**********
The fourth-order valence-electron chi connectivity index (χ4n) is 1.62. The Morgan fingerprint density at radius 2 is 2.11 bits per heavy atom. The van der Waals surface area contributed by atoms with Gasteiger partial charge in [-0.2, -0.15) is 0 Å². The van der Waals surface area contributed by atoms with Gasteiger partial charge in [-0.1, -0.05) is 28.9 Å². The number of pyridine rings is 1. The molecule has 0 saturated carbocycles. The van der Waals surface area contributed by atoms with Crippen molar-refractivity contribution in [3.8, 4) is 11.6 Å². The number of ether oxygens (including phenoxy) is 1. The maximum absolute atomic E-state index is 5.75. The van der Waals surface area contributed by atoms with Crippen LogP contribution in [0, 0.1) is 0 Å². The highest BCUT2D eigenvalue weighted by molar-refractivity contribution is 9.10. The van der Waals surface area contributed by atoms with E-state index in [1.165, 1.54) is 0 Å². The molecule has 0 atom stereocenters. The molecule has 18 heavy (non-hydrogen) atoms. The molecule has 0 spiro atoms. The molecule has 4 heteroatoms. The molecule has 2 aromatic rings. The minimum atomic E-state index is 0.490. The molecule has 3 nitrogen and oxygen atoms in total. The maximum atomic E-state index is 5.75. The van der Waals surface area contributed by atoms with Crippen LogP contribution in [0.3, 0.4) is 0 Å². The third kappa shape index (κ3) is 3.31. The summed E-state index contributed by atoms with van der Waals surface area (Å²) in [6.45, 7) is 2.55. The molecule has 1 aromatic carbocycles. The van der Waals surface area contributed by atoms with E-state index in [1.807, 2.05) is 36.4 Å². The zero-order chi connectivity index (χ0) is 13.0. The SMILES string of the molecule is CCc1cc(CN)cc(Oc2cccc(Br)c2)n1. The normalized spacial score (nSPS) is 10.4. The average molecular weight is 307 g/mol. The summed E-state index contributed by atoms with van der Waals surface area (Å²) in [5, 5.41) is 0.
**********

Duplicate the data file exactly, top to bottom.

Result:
The fourth-order valence-electron chi connectivity index (χ4n) is 1.62. The Morgan fingerprint density at radius 2 is 2.11 bits per heavy atom. The van der Waals surface area contributed by atoms with Gasteiger partial charge in [-0.2, -0.15) is 0 Å². The van der Waals surface area contributed by atoms with Gasteiger partial charge in [-0.1, -0.05) is 28.9 Å². The number of pyridine rings is 1. The molecule has 0 saturated carbocycles. The van der Waals surface area contributed by atoms with Crippen molar-refractivity contribution in [3.8, 4) is 11.6 Å². The number of ether oxygens (including phenoxy) is 1. The maximum absolute atomic E-state index is 5.75. The van der Waals surface area contributed by atoms with Crippen LogP contribution in [0, 0.1) is 0 Å². The highest BCUT2D eigenvalue weighted by molar-refractivity contribution is 9.10. The van der Waals surface area contributed by atoms with E-state index in [1.165, 1.54) is 0 Å². The molecule has 0 atom stereocenters. The molecule has 18 heavy (non-hydrogen) atoms. The molecule has 0 spiro atoms. The molecule has 4 heteroatoms. The molecule has 2 aromatic rings. The minimum atomic E-state index is 0.490. The molecule has 3 nitrogen and oxygen atoms in total. The maximum atomic E-state index is 5.75. The van der Waals surface area contributed by atoms with Crippen LogP contribution in [0.3, 0.4) is 0 Å². The third kappa shape index (κ3) is 3.31. The summed E-state index contributed by atoms with van der Waals surface area (Å²) in [6.45, 7) is 2.55. The molecule has 1 aromatic carbocycles. The van der Waals surface area contributed by atoms with E-state index in [1.807, 2.05) is 36.4 Å². The zero-order chi connectivity index (χ0) is 13.0. The SMILES string of the molecule is CCc1cc(CN)cc(Oc2cccc(Br)c2)n1. The normalized spacial score (nSPS) is 10.4. The average molecular weight is 307 g/mol. The summed E-state index contributed by atoms with van der Waals surface area (Å²) in [5, 5.41) is 0.